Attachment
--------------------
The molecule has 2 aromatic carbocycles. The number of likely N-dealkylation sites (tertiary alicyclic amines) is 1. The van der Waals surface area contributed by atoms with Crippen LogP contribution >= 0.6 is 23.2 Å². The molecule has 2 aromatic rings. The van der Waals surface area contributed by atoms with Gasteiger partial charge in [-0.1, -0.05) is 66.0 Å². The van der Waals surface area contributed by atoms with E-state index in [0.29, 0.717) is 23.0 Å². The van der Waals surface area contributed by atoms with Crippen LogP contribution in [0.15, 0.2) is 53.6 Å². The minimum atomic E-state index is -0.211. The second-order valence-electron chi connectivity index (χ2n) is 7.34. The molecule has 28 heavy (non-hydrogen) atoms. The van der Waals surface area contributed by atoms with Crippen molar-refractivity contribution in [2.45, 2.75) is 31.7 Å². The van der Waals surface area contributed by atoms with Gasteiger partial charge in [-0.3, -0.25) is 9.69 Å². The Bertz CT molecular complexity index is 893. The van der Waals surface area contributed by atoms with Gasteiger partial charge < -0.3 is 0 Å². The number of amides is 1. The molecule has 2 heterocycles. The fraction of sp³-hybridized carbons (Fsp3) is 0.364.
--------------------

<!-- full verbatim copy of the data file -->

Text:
The molecule has 2 aromatic carbocycles. The number of likely N-dealkylation sites (tertiary alicyclic amines) is 1. The van der Waals surface area contributed by atoms with Crippen LogP contribution >= 0.6 is 23.2 Å². The molecule has 2 aromatic rings. The van der Waals surface area contributed by atoms with Gasteiger partial charge in [-0.1, -0.05) is 66.0 Å². The van der Waals surface area contributed by atoms with E-state index in [0.29, 0.717) is 23.0 Å². The van der Waals surface area contributed by atoms with Crippen LogP contribution in [0.15, 0.2) is 53.6 Å². The minimum atomic E-state index is -0.211. The second-order valence-electron chi connectivity index (χ2n) is 7.34. The molecule has 28 heavy (non-hydrogen) atoms. The van der Waals surface area contributed by atoms with Crippen molar-refractivity contribution in [2.45, 2.75) is 31.7 Å². The van der Waals surface area contributed by atoms with Gasteiger partial charge in [-0.3, -0.25) is 9.69 Å². The Bertz CT molecular complexity index is 893. The van der Waals surface area contributed by atoms with Gasteiger partial charge < -0.3 is 0 Å². The number of amides is 1. The molecule has 2 heterocycles. The fraction of sp³-hybridized carbons (Fsp3) is 0.364.